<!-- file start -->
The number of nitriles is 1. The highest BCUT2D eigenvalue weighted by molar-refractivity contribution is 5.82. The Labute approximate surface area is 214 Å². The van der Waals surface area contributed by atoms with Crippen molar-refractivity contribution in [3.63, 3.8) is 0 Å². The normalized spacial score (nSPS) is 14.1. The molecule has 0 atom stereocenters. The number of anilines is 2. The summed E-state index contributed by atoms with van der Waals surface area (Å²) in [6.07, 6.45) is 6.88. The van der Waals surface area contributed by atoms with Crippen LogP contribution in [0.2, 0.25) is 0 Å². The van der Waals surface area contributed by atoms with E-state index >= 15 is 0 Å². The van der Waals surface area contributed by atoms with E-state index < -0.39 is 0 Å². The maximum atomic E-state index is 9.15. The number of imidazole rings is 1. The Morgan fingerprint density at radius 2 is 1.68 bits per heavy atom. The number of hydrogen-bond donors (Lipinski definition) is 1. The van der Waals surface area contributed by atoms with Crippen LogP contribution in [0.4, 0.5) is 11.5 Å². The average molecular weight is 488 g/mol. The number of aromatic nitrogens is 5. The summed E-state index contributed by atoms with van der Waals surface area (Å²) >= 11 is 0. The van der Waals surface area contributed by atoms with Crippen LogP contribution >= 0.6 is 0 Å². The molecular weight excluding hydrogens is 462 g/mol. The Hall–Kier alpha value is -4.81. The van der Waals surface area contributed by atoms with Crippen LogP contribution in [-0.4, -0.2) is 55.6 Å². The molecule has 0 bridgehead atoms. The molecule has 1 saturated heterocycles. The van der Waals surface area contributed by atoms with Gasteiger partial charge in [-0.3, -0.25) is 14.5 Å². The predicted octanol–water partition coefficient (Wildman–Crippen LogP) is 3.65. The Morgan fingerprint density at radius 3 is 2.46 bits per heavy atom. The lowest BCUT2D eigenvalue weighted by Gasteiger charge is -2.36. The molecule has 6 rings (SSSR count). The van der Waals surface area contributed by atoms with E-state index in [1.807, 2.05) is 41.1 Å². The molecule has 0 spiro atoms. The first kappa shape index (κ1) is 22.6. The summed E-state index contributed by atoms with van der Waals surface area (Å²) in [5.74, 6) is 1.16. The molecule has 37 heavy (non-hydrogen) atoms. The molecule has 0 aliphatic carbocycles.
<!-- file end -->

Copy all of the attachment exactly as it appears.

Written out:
The number of nitriles is 1. The highest BCUT2D eigenvalue weighted by molar-refractivity contribution is 5.82. The Labute approximate surface area is 214 Å². The van der Waals surface area contributed by atoms with Crippen molar-refractivity contribution in [3.63, 3.8) is 0 Å². The normalized spacial score (nSPS) is 14.1. The molecule has 0 atom stereocenters. The number of anilines is 2. The summed E-state index contributed by atoms with van der Waals surface area (Å²) in [6.07, 6.45) is 6.88. The van der Waals surface area contributed by atoms with Crippen LogP contribution in [0.2, 0.25) is 0 Å². The van der Waals surface area contributed by atoms with E-state index >= 15 is 0 Å². The van der Waals surface area contributed by atoms with E-state index < -0.39 is 0 Å². The maximum atomic E-state index is 9.15. The number of imidazole rings is 1. The Morgan fingerprint density at radius 2 is 1.68 bits per heavy atom. The number of hydrogen-bond donors (Lipinski definition) is 1. The van der Waals surface area contributed by atoms with Crippen LogP contribution in [0.4, 0.5) is 11.5 Å². The average molecular weight is 488 g/mol. The number of aromatic nitrogens is 5. The summed E-state index contributed by atoms with van der Waals surface area (Å²) >= 11 is 0. The van der Waals surface area contributed by atoms with Crippen LogP contribution >= 0.6 is 0 Å². The molecular weight excluding hydrogens is 462 g/mol. The Hall–Kier alpha value is -4.81. The van der Waals surface area contributed by atoms with Crippen LogP contribution in [-0.4, -0.2) is 55.6 Å². The molecule has 0 bridgehead atoms. The molecule has 1 saturated heterocycles. The van der Waals surface area contributed by atoms with Gasteiger partial charge in [-0.3, -0.25) is 14.5 Å². The predicted octanol–water partition coefficient (Wildman–Crippen LogP) is 3.65. The Morgan fingerprint density at radius 3 is 2.46 bits per heavy atom. The lowest BCUT2D eigenvalue weighted by Gasteiger charge is -2.36. The molecule has 6 rings (SSSR count). The van der Waals surface area contributed by atoms with E-state index in [1.807, 2.05) is 41.1 Å². The molecule has 0 spiro atoms. The first kappa shape index (κ1) is 22.6. The summed E-state index contributed by atoms with van der Waals surface area (Å²) in [5.74, 6) is 1.16. The molecule has 37 heavy (non-hydrogen) atoms. The molecule has 0 aliphatic carbocycles.